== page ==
The Scottish Government has been accused of breaking promises by allowing harmful forms of fishing to continue in protected areas.
Environmental campaigners have discovered severe damage to the seabed around the Isle of Rum, even though it was designated the Small Isles Marine Protected Area (MPA) in 2014 in a bid to conserve its rich biodiversity.
However, no fisheries management measures have ever been put in place, meaning the area is being decimated by dredging and bottom trawling, which continues to be legal.
Phil Taylor, from campaign group Open Seas, said: “It’s not protected, it’s a line on a map that means very little.
“The government has made an active decision to allow this and, as a result, we’re finding harm like this is happening.”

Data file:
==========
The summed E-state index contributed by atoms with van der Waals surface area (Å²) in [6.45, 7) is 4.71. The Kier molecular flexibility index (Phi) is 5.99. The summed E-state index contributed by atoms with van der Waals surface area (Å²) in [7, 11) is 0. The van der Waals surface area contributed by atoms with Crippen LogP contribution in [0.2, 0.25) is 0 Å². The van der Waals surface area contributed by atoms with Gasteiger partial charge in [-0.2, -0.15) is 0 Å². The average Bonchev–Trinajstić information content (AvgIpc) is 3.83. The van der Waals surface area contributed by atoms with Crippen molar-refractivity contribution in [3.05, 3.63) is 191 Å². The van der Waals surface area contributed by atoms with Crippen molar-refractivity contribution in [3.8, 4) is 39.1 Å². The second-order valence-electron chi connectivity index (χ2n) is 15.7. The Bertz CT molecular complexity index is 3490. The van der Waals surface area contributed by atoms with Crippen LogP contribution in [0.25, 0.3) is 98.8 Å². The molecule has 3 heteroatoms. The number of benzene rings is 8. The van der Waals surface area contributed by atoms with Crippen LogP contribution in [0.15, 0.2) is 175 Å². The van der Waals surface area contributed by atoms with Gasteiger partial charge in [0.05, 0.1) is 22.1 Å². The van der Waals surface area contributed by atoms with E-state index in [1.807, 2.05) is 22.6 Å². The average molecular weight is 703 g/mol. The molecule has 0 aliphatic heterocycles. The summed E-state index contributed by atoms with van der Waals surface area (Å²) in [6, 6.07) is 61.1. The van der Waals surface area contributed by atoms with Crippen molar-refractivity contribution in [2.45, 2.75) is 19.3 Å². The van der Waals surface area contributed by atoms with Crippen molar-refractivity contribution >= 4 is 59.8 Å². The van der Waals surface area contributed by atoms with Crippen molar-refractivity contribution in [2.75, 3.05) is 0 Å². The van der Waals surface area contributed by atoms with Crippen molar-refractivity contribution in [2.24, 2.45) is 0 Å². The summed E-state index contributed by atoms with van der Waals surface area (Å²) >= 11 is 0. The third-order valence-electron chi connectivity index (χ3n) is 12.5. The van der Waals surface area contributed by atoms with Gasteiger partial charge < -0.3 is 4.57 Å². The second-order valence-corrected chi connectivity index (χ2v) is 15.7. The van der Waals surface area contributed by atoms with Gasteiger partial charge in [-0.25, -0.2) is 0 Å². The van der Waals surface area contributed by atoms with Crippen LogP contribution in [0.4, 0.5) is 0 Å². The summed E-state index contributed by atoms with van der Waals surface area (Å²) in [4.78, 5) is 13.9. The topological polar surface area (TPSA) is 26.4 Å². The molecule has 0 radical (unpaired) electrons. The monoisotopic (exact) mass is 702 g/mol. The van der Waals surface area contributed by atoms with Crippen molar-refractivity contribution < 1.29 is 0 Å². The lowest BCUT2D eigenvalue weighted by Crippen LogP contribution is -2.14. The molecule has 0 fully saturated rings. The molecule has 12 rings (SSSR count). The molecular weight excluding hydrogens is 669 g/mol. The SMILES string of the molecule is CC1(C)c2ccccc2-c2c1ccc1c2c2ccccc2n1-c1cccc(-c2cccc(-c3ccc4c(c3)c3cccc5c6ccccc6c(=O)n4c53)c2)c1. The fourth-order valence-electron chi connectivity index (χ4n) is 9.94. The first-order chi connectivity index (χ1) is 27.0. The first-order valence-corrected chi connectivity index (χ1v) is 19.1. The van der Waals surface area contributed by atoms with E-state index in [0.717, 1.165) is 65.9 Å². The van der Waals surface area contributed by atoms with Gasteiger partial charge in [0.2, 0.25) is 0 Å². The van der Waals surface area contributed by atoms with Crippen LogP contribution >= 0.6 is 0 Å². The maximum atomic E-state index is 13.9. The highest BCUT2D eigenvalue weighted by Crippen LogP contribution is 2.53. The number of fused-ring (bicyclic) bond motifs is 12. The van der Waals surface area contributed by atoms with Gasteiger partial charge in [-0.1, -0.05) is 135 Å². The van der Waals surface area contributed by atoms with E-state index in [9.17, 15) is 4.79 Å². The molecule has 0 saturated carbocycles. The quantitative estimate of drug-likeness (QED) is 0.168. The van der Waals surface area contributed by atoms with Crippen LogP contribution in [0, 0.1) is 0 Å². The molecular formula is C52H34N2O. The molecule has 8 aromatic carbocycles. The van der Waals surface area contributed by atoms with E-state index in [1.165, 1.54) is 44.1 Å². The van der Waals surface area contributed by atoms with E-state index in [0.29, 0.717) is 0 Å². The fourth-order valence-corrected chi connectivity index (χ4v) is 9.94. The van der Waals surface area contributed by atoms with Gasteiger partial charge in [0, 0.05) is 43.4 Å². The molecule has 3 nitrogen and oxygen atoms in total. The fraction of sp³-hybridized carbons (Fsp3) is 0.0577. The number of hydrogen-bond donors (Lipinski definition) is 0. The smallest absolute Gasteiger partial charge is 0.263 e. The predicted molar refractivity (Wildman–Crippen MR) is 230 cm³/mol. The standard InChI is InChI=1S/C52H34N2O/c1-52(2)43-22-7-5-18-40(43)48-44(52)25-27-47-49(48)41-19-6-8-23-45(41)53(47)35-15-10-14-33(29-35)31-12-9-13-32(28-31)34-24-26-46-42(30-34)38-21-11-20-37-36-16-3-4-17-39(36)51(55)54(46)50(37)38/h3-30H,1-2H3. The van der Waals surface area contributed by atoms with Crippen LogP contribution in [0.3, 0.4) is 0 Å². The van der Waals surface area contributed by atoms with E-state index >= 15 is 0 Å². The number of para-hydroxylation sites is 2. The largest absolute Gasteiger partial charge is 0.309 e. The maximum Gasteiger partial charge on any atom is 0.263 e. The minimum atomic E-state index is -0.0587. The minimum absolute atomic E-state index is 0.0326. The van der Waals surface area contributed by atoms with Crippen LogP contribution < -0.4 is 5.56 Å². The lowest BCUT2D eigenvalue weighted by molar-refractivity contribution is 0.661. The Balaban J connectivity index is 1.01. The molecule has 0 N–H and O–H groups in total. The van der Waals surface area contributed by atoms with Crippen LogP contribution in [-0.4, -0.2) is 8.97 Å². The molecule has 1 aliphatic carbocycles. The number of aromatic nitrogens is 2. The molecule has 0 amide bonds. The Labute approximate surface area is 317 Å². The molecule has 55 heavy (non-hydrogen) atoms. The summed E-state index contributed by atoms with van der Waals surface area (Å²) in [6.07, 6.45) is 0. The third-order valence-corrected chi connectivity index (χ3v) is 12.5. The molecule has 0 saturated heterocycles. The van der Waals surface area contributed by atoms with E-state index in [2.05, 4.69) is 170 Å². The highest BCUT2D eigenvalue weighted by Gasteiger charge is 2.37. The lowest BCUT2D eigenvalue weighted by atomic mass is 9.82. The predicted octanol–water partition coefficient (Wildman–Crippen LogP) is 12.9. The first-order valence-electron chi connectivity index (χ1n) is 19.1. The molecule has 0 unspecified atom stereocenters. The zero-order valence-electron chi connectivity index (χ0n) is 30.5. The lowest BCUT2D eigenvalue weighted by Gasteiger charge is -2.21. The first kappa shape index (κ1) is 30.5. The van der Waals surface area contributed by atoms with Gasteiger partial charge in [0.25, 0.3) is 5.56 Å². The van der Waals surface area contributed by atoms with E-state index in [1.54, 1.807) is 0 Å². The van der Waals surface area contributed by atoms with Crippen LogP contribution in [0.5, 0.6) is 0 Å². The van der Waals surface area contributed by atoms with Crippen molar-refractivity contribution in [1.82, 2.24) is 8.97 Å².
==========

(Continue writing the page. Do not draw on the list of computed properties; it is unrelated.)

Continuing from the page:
In a joint operation, Open Seas and Greenpeace UK carried out surveillance work in the area, collating evidence of the damage being caused.
They want damaging forms of fishing to be completely banned from sensitive coastal waters.
The Scottish Government said it was committed to delivering fisheries management measures for the existing MPA network, including the Small Isles MPA, by March 2024.
But Mr Taylor said the approach would be too little too late.
He said: “There have been plans to establish management in this site since 2014.
“It’s totally inadequate to say there are plans and that those plans will solve what we’ve lost. These are habitats that will not return in our lifetimes.”
A Scottish Government spokesperson said: “We have also committed to designate 10% of Scotland seas as Highly Protected Marine Areas by 2026.
“This will prevent all extractive, destructive or depositional activities, including all fisheries, aquaculture and other infrastructure developments, while only allowing other activities, such as tourism or recreational water activities, at non-damaging levels.”